If Rehoboam was a carnal man, lacking in any conviction at all, is there any hope for his family? You’ve maybe heard the expression, ‘the apple doesn’t fall far from the tree’, or ‘a chip off the old block’. In other words, we often behave in the way that our parents did before us. It is certainly unusual, and often not an easy path, for a person to come out of the shadow of their parents - but it is possible!

Abijah had a lot of obstacles to overcome. His father was an arrogant, selfish, carnal man who was devoid of moral compass. God’s instruction had been that Judah was not to fight with Israel after the division at Shechem, 2 Chr. 11. 4, and initially Israel had obeyed. However, that changed and 1 Kings chapter 15 verse 6 tells us that Rehoboam and Jeroboam had been at war all Abijah’s life - he had never known anything else. What about his mother? She was Maacah the granddaughter of Absalom who had attempted to remove David, his own father, from the throne of Israel. She, according to 2 Chronicles chapter 15, worshipped an idol and had made a ‘detestable image’, v. 16 ESV, of it. Because of his recent family history Abijah was up against it! What would he do? ‘And he walked in all the sins of his father, which he had done before him’, 1 Kgs 15. 3. In particular, 2 Chr. 13. 2, ‘there was war between Abijah and Jeroboam’, in spite of God’s instruction not to go to war against his relatives.

Do we just write Abijah off? Is he just a casualty of his parents’ sin? There is a fascinating expression in 1 Kings chapter 15 verse 3, ‘his heart was not wholly true to the Lord his God, as the heart of David his father’. This verse is worth investigating because it is making a comparison with the greatest king there has ever been, King David. There is a clue that although he was not the man after God’s own heart that his forefather David had been, 1 Sam. 13. 14, there was a faint glimmer of his great-grandfather. Let’s view Abijah in the same way as we viewed Rehoboam, in the ‘triangle of conviction’, namely his attitude towards the word of God, the house of God and the people of God. In the battle he had with Jeroboam, recorded in 2 Chronicles chapter 13, we see a different picture. Instead of risking his people’s lives by putting them straight into war with an army twice the size of his, he tried to reason with Israel. He reminded them of the worship of God that went on in the house of God in Jerusalem. He clearly knew the word of God, because he understood the priesthood and the sacrificial system.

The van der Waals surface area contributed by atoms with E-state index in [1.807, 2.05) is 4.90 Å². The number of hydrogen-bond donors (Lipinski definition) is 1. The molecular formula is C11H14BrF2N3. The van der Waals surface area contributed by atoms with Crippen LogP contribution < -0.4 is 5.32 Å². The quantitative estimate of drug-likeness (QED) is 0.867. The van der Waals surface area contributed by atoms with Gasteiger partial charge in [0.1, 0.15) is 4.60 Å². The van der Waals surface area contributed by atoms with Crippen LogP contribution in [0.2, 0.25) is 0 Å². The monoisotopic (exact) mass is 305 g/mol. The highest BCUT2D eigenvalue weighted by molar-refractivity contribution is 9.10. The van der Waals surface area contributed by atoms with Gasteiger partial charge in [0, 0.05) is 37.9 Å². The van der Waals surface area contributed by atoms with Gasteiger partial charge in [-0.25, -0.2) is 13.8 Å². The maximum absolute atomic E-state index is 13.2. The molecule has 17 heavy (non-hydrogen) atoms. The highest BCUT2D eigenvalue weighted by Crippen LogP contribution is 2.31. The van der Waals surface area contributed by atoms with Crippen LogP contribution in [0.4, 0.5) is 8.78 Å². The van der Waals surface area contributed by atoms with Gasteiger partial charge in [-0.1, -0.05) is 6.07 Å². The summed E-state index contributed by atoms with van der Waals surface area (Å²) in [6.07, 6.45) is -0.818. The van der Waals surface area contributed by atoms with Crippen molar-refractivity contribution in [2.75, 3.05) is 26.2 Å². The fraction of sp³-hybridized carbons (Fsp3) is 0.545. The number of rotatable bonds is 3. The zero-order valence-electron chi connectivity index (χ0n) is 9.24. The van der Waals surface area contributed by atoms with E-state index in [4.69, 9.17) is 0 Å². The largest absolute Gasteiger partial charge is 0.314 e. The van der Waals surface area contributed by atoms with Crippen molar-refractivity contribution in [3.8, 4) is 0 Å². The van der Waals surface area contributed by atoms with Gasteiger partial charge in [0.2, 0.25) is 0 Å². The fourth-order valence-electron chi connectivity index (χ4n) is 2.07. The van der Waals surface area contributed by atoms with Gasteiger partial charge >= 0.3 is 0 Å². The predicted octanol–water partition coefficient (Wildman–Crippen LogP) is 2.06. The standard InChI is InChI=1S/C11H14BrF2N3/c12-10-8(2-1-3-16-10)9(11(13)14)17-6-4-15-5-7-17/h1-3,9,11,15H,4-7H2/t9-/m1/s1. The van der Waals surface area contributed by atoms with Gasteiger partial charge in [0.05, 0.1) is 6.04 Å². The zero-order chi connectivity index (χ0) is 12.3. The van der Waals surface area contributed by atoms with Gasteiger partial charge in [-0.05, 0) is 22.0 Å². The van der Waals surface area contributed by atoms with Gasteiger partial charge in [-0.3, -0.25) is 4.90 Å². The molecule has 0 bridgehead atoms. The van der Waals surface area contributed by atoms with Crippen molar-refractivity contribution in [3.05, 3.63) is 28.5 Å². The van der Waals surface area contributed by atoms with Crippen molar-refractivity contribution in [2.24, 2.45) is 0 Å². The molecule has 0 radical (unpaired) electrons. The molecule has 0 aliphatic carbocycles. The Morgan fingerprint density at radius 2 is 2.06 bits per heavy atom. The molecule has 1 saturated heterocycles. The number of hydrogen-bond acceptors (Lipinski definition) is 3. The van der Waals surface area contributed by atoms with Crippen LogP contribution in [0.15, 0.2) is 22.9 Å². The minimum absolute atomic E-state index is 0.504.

It becomes clear that Abijah was a man of great conviction, had a real desire for God, His word, His house and His people. So, what was his problem?

Where Rehoboam lacked conviction, Abijah lacked courage. He didn’t have the courage to reverse his father’s bad decision to go to war with Jeroboam, or to remove his mother from the throne of Judah. He didn’t have the courage to lead the nation back to the Lord again. He simply didn’t have any backbone. It must have been a miserable life for Abijah, knowing the truth and not doing it. He must have felt his three years on the throne were a complete failure. To crown his disastrous reign, he realized that while he was trying to reason with Israel, they had trapped him in a military ‘pincer movement’, and were about to massacre the people of Judah. That was when Judah cried to the Lord, raised the battle cry, and roundly defeated Israel in what had seemed an unwinnable war. What was the secret? 2 Chronicles chapter 13 verse 18 states, ‘Judah prevailed, because they relied upon the LORD God of their fathers’.

What about us? Whatever our background, however strong or weak our parental example might be, we must all stand on our own two feet, develop convictions about what matters to the Lord, and defend them with the courage of our convictions. Where does that courage come from? Is it within? Not at all - it is from reliance upon the Lord. It comes from an acceptance that I can do all things through Christ who pours His strength into me, Phil. 4. 13!